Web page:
Burns referred to the "horse and pony show" of a press conference in January, where the comptroller made his accusations and the school board president at the time spoke of the board’s outrage towards the retired administrators.

"If the homework had been done, maybe this travesty wouldn’t have happened," Burns told the board members.

He asked, in retrospect, if they would have done anything differently and if it was cost-effective to pursue the civil suits.

Gibson largely declined comment, citing the pending litigation.

"You people don’t get it still," said Burns;

— Approved, in a split vote, a stricter dress code for the high school and middle school, which had been discussed at length last week.

Tony Thanopoulos, a chemistry teacher and member of the site-based team that developed the new code over the course of the school year, told the board that the team had researched "how dress models behavior" and concluded, "Appropriate, good dress models good behavior."

He described school as being "a business setting."

He also said the code was "fluid" and "changeable from year to year."

Board members Brackett and Kevin Kroenke voted against adopting the new dress code.

Kroenke objected to the word "likely" as being too broad, stating that what is likely to offend a civil libertarian is very different than what is likely to offend a very religious person.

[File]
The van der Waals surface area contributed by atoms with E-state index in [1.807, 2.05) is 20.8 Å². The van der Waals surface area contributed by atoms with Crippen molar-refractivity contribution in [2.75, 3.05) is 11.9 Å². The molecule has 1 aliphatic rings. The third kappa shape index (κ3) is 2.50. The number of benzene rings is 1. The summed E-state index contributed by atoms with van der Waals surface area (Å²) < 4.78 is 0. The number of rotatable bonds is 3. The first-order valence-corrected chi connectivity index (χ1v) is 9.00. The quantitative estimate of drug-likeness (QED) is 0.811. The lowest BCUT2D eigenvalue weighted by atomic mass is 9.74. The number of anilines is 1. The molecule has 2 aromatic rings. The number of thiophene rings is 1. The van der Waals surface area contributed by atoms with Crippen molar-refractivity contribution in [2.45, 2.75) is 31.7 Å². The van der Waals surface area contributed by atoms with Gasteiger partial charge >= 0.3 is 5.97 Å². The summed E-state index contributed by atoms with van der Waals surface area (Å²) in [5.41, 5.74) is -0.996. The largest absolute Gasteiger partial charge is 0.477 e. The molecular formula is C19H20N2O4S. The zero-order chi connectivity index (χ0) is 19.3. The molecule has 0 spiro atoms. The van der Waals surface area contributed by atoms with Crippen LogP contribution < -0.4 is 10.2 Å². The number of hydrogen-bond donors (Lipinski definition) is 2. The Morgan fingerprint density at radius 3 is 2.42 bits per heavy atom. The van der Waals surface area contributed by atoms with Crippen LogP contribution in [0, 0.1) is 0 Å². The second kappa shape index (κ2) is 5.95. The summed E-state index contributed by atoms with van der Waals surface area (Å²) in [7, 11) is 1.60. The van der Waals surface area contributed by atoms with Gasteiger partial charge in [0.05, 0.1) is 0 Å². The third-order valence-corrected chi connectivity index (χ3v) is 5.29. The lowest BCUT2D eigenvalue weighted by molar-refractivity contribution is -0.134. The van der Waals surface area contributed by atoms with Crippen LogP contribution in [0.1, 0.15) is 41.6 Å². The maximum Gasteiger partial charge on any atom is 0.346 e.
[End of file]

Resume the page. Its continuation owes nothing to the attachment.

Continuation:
Brackett asked if cheerleaders would still be able to wear their short skirts, prohibited of others, and basketball players their uniform’s tank tops, also prohibited of others.

High School Principal Mark Diefendorf responded: "There’s flexibility for the context," such as wearing uniforms on game days, he said, "to allow for some individuality."

Thanopoulos indicated that cheerleaders’ outfits, for example, wouldn’t disrupt learning, wouldn’t be in poor taste, and would promote school spirit.

"Here’s my point," said Brackett. "The teacher’s pet can wear the tank top, but the kid who’s a little bit in trouble is a target...It’s been like that forever."

"We’ve never targeted kids because of what they wear," said Diefendorf, adding that the code will "give people in the trenches...some kind of delineation."

Coffin, who approved the code, said, "You are at least working on creating a better atmosphere, leading to a level of discussion on what’s good or not good, trying to improve taste";

— Decided not to renew membership for the upcoming year in the Cooperative Organization for Public Education, a lobbying and data-gathering group; the annual fee is $500; and

— Met in executive session to discuss pending litigation, the employment history of particular individuals, and negotiated contracts.